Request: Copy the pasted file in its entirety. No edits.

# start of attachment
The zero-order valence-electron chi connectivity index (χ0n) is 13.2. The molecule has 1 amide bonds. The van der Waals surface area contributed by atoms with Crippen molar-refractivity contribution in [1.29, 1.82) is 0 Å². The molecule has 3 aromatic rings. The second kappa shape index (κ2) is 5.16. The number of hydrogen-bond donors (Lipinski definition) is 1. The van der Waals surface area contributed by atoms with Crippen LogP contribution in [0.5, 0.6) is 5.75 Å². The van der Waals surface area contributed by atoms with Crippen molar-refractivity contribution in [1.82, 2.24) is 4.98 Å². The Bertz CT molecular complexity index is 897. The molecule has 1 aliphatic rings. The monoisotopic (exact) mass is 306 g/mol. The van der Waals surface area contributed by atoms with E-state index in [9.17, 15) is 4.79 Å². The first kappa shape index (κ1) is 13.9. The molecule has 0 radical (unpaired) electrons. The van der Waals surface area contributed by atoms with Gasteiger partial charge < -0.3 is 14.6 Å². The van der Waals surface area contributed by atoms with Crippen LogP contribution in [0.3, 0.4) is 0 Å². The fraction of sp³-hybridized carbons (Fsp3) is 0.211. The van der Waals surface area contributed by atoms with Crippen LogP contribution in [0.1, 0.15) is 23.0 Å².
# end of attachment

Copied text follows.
The zero-order valence-electron chi connectivity index (χ0n) is 13.2. The molecule has 1 amide bonds. The van der Waals surface area contributed by atoms with Crippen molar-refractivity contribution in [1.29, 1.82) is 0 Å². The molecule has 3 aromatic rings. The second kappa shape index (κ2) is 5.16. The number of hydrogen-bond donors (Lipinski definition) is 1. The van der Waals surface area contributed by atoms with Crippen LogP contribution in [0.5, 0.6) is 5.75 Å². The van der Waals surface area contributed by atoms with Crippen molar-refractivity contribution in [1.82, 2.24) is 4.98 Å². The Bertz CT molecular complexity index is 897. The molecule has 1 aliphatic rings. The monoisotopic (exact) mass is 306 g/mol. The van der Waals surface area contributed by atoms with E-state index in [9.17, 15) is 4.79 Å². The first kappa shape index (κ1) is 13.9. The molecule has 0 radical (unpaired) electrons. The van der Waals surface area contributed by atoms with Gasteiger partial charge < -0.3 is 14.6 Å². The van der Waals surface area contributed by atoms with Crippen LogP contribution in [0.3, 0.4) is 0 Å². The fraction of sp³-hybridized carbons (Fsp3) is 0.211. The van der Waals surface area contributed by atoms with Crippen LogP contribution in [0.1, 0.15) is 23.0 Å².